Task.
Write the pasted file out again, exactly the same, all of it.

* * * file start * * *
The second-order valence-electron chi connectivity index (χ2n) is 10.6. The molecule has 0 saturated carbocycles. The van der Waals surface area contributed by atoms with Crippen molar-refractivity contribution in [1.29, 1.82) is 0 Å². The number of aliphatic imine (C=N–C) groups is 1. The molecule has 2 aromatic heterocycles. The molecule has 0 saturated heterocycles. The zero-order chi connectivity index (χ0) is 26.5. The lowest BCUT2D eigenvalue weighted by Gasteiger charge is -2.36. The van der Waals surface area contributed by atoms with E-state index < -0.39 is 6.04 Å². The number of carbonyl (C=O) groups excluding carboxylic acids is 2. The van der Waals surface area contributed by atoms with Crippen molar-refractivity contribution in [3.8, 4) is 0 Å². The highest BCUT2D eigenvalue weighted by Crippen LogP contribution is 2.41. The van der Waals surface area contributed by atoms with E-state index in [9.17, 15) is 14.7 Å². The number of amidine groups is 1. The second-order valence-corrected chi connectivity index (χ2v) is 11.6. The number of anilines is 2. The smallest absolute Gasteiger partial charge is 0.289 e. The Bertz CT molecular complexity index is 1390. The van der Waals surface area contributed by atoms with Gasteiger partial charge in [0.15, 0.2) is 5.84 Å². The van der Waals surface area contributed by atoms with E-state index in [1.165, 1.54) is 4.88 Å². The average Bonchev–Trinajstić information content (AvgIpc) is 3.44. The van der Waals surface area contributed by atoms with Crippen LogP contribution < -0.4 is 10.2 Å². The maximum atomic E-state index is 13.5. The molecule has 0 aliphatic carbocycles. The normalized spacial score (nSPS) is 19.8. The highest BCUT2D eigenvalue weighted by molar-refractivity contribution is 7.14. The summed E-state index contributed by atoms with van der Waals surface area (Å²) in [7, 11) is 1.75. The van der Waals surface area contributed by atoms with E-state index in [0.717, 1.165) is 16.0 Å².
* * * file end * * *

The second-order valence-electron chi connectivity index (χ2n) is 10.6. The molecule has 0 saturated carbocycles. The van der Waals surface area contributed by atoms with Crippen molar-refractivity contribution in [1.29, 1.82) is 0 Å². The number of aliphatic imine (C=N–C) groups is 1. The molecule has 2 aromatic heterocycles. The molecule has 0 saturated heterocycles. The zero-order chi connectivity index (χ0) is 26.5. The lowest BCUT2D eigenvalue weighted by Gasteiger charge is -2.36. The van der Waals surface area contributed by atoms with E-state index < -0.39 is 6.04 Å². The number of carbonyl (C=O) groups excluding carboxylic acids is 2. The van der Waals surface area contributed by atoms with Crippen molar-refractivity contribution in [3.8, 4) is 0 Å². The highest BCUT2D eigenvalue weighted by Crippen LogP contribution is 2.41. The van der Waals surface area contributed by atoms with E-state index in [9.17, 15) is 14.7 Å². The number of amidine groups is 1. The second-order valence-corrected chi connectivity index (χ2v) is 11.6. The number of anilines is 2. The smallest absolute Gasteiger partial charge is 0.289 e. The Bertz CT molecular complexity index is 1390. The van der Waals surface area contributed by atoms with Gasteiger partial charge in [0.15, 0.2) is 5.84 Å². The van der Waals surface area contributed by atoms with E-state index in [1.165, 1.54) is 4.88 Å². The average Bonchev–Trinajstić information content (AvgIpc) is 3.44. The van der Waals surface area contributed by atoms with Crippen LogP contribution < -0.4 is 10.2 Å². The maximum atomic E-state index is 13.5. The molecule has 0 aliphatic carbocycles. The normalized spacial score (nSPS) is 19.8. The highest BCUT2D eigenvalue weighted by molar-refractivity contribution is 7.14. The summed E-state index contributed by atoms with van der Waals surface area (Å²) in [7, 11) is 1.75. The van der Waals surface area contributed by atoms with E-state index in [0.717, 1.165) is 16.0 Å².